In a clinical trial, the participants are bound to receive specific interventions as per the research plan or the protocols that have been made by the investigators. These interventions are medical products like drugs or may be a procedure or device to change the behaviors like diet or lifestyle. Clinical trials might also compare the medical approach to standard already available.
Who Conducts the Clinical Studies?
Every clinical trial and its study is carried out by principal investigator, who is also a medical doctor. It also includes a research team that includes the nurses, other doctors, social workers and other health care professionals.
Where Are These Clinical Studies Conducted?
Clinical studies are usually carried out at places like hospitals, doctor’s, universities, offices and community clinics. This location is usually dependent on who will conduct the study.
Reasons for Conducting Clinical Trials:
Usually, the clinical trials are designed to add a medical knowledge that is related to the treatment, prevention of diseases or conditions, diagnosis or others. Some of the most common reasons of conducting clinical studies including:
- Evaluate one or more interventions like medical devices, drugs, surgical approaches, radiation therapies etc in order to treat diseases, condition or syndrome.
- Finding potential ways to prevent the instance or recurrences of any diseases or condition. They include lifestyle changes, vaccines, medicines or others.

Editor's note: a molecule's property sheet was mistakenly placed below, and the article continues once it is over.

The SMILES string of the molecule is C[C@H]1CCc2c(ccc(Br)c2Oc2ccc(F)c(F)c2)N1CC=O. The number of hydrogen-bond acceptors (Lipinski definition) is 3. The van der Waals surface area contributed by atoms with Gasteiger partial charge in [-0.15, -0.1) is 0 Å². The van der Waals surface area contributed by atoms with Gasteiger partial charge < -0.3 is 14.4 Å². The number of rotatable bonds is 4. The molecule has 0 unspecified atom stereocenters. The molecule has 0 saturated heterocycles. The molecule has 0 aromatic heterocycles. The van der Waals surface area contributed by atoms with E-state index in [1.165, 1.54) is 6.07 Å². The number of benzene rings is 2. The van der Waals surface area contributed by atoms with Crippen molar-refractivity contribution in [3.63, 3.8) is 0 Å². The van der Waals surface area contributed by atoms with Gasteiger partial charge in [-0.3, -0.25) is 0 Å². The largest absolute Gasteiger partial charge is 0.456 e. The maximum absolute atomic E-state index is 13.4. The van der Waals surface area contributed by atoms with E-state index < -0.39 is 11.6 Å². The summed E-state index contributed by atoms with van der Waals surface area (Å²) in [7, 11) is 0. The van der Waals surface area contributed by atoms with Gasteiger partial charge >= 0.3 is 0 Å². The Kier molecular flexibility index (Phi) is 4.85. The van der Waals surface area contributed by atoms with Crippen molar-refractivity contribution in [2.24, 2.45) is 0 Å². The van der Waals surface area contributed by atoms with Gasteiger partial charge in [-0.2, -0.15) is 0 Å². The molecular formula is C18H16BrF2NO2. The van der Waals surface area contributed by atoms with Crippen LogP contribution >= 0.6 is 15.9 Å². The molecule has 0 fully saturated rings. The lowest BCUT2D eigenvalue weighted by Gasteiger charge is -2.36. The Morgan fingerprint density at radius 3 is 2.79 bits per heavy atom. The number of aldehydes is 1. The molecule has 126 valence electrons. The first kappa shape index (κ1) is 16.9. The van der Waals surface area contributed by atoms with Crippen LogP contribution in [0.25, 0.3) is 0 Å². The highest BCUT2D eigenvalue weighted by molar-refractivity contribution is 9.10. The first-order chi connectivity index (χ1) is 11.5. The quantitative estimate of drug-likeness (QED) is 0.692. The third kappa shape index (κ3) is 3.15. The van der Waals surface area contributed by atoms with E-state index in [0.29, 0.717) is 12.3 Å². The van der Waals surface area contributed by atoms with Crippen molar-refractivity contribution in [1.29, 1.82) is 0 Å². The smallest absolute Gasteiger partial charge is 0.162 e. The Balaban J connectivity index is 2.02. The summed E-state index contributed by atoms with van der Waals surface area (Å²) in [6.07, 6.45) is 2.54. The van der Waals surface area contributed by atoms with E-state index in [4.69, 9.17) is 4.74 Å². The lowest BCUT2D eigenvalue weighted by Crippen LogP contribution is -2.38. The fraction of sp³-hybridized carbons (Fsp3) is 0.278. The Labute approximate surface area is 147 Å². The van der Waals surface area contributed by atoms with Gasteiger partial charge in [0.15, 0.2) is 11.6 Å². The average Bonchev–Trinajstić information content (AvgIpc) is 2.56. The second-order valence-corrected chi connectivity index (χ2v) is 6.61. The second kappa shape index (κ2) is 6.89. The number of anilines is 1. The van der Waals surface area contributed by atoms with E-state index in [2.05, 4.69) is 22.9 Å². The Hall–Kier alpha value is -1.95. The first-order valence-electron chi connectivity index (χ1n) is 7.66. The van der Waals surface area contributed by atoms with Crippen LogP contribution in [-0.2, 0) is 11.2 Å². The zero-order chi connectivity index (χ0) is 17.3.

- Evaluation of one or more intervention aimed to identify and diagnose a particular disease or condition.
- Examining the methods of identification of a condition and the related risk factor for the particular condition.
- Measuring and exploring new ways to improve the quality and comfort of life through supportive care for people suffering from chronic illness.
What Are the Different Phases of a Clinical Trial?
Phase I Clinical Trial:
Under this phase, a new research treatment is given to a smaller number of participants and the safety is emphasized. The researchers here determine the best ways to give the new treatments and then try to find the drugs for serious side effect and what quantity is safe.
Phase II clinical trials:
Determination of the effects of the research treatment on that particular disease or the condition being evaluated is carried.
Phase III clinical trials:
Comparison of new treatments is made to the standard treatment and study different populations and different dosages and combinations of drugs.
Phase IV clinical trials:
Application of new treatment to the general patient care, after getting an FDA approval for market is done. For example, a new drug that has been found really effective in the clinical trial might be used together with other effective drugs to treat a particular disease or condition in a select group of patients.